Why I Am a Trinitarian – and Why I Don’t Get Excited About It

Why I am a Trinitarian – and why I don’t get excited about it.

I am a Trinitarian.  It is a name given to anyone who holds to the doctrine of the Trinity.  However, it’s not a topic that I feel is something that I must champion.  It just doesn’t get me fired up as it does other Christians.

The word “Trinity” is not found in Scripture.  It is a term used by Christians to define a particular understanding or teaching that many (but not all) believe is described in the Bible.  It is a doctrine that has to do with the way in which we understand the nature of God.

Before I reveal why I am a Trinitarian, let me begin by listing the reasons that do NOT affect my reasoning.  First, I am not a Trinitarian because some long-ago church council decided that it was “orthodox.”  I respect the tradition of the church, but I don’t let the ancients do my thinking for me.  As well, I have no reason to believe that the church councils (after what is found in the book of Acts) were inspired.   Although I agree with some of the same conclusions that these councils reached, I don’t find any justifiable reason to think they were inspired councils.  For instance, some councils condemned (and saw fit for murder) any person or group who didn’t agree with them.  This is proof enough for me that they were not acting under the inspiration of God.  Being correct does not necessarily mean one is inspired.

Secondly, I am not a Trinitarian because it is a tradition that was handed to me.  Yes, I was raised in a Trinitarian church, surrounded by Trinitarian thinkers.  No doubt this has influenced my thinking.  However, I have already abandoned traditions that I grew up with when I found that they did not hold to the light of scripture.  I would have no problem abandoning Trinitarianism if I found it likewise lacking.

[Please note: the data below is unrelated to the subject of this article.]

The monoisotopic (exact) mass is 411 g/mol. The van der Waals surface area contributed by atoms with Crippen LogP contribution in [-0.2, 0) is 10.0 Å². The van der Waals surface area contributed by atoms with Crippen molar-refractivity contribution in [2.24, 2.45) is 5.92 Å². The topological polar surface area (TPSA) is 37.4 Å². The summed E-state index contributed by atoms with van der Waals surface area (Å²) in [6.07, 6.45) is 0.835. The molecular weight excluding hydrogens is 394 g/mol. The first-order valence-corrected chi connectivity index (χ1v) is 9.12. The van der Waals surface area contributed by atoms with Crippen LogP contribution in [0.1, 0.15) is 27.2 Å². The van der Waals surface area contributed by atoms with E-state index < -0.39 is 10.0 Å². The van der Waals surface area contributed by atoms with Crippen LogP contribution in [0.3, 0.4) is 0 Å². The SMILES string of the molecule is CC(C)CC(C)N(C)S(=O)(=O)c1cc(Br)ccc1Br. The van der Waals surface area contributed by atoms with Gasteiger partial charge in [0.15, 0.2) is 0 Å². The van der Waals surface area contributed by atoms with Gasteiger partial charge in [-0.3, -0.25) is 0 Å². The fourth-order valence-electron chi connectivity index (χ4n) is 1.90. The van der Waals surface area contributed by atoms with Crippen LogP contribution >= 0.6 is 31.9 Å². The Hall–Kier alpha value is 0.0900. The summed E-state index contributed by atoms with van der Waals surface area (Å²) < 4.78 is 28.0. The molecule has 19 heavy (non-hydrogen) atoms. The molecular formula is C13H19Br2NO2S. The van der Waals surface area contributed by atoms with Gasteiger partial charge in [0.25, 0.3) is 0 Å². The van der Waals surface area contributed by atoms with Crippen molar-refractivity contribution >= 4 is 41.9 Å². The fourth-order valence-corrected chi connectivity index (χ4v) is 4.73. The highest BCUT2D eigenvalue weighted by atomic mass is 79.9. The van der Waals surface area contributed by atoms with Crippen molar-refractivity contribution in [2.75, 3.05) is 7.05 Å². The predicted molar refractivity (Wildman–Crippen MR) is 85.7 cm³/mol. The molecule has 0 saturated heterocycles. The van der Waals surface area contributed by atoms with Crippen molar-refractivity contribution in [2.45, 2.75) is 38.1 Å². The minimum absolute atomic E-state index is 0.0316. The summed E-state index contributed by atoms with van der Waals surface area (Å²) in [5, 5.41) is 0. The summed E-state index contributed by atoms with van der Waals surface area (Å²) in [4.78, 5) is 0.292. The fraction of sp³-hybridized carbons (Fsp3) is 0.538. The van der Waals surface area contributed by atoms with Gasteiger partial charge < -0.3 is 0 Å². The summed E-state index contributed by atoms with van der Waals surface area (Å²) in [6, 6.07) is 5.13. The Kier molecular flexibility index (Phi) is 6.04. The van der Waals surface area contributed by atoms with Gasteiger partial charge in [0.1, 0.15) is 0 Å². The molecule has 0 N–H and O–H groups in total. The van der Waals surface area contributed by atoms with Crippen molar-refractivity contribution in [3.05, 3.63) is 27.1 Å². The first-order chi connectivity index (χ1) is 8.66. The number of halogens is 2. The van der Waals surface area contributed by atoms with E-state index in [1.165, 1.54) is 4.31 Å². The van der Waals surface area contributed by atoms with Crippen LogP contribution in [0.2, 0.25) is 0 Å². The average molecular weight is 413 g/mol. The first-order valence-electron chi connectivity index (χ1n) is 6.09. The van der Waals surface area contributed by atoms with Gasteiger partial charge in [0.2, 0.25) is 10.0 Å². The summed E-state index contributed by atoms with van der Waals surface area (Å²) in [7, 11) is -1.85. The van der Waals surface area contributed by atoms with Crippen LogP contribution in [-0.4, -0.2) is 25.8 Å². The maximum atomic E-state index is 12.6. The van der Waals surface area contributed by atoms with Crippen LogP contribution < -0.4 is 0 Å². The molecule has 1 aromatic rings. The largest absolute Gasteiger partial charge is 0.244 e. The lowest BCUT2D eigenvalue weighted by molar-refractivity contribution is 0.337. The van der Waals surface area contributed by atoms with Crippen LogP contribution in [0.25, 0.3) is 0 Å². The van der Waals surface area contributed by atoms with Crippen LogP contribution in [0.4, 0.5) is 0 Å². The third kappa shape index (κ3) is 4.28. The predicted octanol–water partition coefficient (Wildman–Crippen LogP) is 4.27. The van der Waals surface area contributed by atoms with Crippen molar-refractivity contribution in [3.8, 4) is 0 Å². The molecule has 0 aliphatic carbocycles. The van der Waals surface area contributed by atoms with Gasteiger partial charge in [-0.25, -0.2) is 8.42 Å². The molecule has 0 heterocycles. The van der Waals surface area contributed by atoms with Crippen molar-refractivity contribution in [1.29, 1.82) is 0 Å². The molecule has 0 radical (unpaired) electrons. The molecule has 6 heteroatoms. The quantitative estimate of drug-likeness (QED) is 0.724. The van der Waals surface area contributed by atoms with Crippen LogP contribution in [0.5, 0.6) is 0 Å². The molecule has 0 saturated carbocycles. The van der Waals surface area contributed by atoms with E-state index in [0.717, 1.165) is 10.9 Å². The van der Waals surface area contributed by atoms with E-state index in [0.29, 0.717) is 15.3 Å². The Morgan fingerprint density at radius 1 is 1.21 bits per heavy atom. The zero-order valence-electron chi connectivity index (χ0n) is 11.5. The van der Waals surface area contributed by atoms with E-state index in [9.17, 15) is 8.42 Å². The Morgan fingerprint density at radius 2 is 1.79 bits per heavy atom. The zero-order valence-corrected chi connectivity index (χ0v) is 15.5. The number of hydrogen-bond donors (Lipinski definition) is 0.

So, why am I a Trinitarian?  Simply put, I am a Trinitarian because I believe that the Trinity doctrine is found in the pages of Scripture.  However, the Trinity doctrine is not a “simply put” doctrine.  It can be difficult to explain because it holds together three important concepts simultaneously.  It was developed in order to explain how these ideas can be held in concert.  I would like to explain the three concepts in order to explain what Trinitarian doctrine is about.

The first of the three concepts that one should recognize is monotheism.  Even a casual reader of the Old Testament will notice that the God of the Bible-Yahweh- has made it clear that He is the ONLY God.  There are no other gods.  Belief in one God is called monotheism.  This can be contrasted with the pagan belief of “polytheism,” or the belief in many gods.  Biblical Monotheism is indisputable.  God has made it abundantly clear that He alone is God.  Therefore, as we come to the pages of the New Testament the reader should have already picked up on this central teaching.  It is the first element that the Trinity doctrine attempts to hold.

The second concept we must handle is the Deity of Jesus (Note: for the purpose of this essay, I will focus on the role of Jesus.  The role of the Holy Spirit can be understood similarly, but is not being addressed here.).

As Jesus’ ministry unfolded, it became very clear that He was no mere man.  Instead, the New Testament reveals that He is God.  His deity is evident from the earliest pages of the gospel records.  For example, in the second chapter of Mark, soon after His ministry begins, we find Jesus forgiving the sins of a paralytic (2:5).  The Jews standing nearby immediately understood the implication: who can forgive sins but God alone?

The New Testament shows Jesus forgiving sins, allowing Himself to be worshipped, and claiming a unique unity with God the Father.  These are prerogatives of the divine God.  Ultimately, He was killed by the Jews because “being a man He made himself out to be God” (Jn. 10:33).  This, therefore, becomes the second concept that we must attempt to hold: that Jesus is God.